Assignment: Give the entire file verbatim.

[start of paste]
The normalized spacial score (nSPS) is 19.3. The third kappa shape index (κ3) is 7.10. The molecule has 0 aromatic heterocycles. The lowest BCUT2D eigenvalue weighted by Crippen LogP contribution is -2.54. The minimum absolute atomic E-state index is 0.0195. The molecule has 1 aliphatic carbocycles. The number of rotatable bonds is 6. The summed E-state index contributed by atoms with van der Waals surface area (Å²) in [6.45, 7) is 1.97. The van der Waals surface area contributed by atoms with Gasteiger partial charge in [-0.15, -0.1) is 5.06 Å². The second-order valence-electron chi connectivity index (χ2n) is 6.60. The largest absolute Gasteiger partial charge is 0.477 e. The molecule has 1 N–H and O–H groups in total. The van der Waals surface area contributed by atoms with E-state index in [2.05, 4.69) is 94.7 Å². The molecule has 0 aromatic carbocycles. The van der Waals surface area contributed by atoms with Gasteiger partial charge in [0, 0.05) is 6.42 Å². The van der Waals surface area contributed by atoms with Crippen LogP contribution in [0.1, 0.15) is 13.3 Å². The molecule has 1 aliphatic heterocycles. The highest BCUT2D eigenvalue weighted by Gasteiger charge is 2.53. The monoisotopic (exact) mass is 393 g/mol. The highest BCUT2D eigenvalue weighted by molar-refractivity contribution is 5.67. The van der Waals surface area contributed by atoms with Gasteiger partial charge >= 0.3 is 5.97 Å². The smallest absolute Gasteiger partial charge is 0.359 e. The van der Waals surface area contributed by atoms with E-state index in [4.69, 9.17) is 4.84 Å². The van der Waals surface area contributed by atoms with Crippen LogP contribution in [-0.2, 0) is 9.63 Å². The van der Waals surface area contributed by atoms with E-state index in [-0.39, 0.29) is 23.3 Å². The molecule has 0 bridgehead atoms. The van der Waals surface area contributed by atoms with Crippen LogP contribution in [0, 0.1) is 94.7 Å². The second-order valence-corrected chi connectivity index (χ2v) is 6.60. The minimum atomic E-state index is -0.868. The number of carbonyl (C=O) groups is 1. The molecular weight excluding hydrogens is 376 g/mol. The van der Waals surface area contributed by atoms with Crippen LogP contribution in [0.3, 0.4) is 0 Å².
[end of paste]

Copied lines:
The normalized spacial score (nSPS) is 19.3. The third kappa shape index (κ3) is 7.10. The molecule has 0 aromatic heterocycles. The lowest BCUT2D eigenvalue weighted by Crippen LogP contribution is -2.54. The minimum absolute atomic E-state index is 0.0195. The molecule has 1 aliphatic carbocycles. The number of rotatable bonds is 6. The summed E-state index contributed by atoms with van der Waals surface area (Å²) in [6.45, 7) is 1.97. The van der Waals surface area contributed by atoms with Gasteiger partial charge in [-0.15, -0.1) is 5.06 Å². The second-order valence-electron chi connectivity index (χ2n) is 6.60. The largest absolute Gasteiger partial charge is 0.477 e. The molecule has 1 N–H and O–H groups in total. The van der Waals surface area contributed by atoms with E-state index in [2.05, 4.69) is 94.7 Å². The molecule has 0 aromatic carbocycles. The van der Waals surface area contributed by atoms with Gasteiger partial charge in [0, 0.05) is 6.42 Å². The van der Waals surface area contributed by atoms with Crippen LogP contribution in [0.1, 0.15) is 13.3 Å². The molecule has 1 aliphatic heterocycles. The highest BCUT2D eigenvalue weighted by Gasteiger charge is 2.53. The monoisotopic (exact) mass is 393 g/mol. The highest BCUT2D eigenvalue weighted by molar-refractivity contribution is 5.67. The van der Waals surface area contributed by atoms with Gasteiger partial charge >= 0.3 is 5.97 Å². The smallest absolute Gasteiger partial charge is 0.359 e. The van der Waals surface area contributed by atoms with E-state index in [4.69, 9.17) is 4.84 Å². The van der Waals surface area contributed by atoms with Crippen LogP contribution in [-0.2, 0) is 9.63 Å². The van der Waals surface area contributed by atoms with E-state index in [-0.39, 0.29) is 23.3 Å². The molecule has 0 bridgehead atoms. The van der Waals surface area contributed by atoms with Crippen LogP contribution in [0, 0.1) is 94.7 Å². The second-order valence-corrected chi connectivity index (χ2v) is 6.60. The minimum atomic E-state index is -0.868. The number of carbonyl (C=O) groups is 1. The molecular weight excluding hydrogens is 376 g/mol. The van der Waals surface area contributed by atoms with Crippen LogP contribution in [0.3, 0.4) is 0 Å².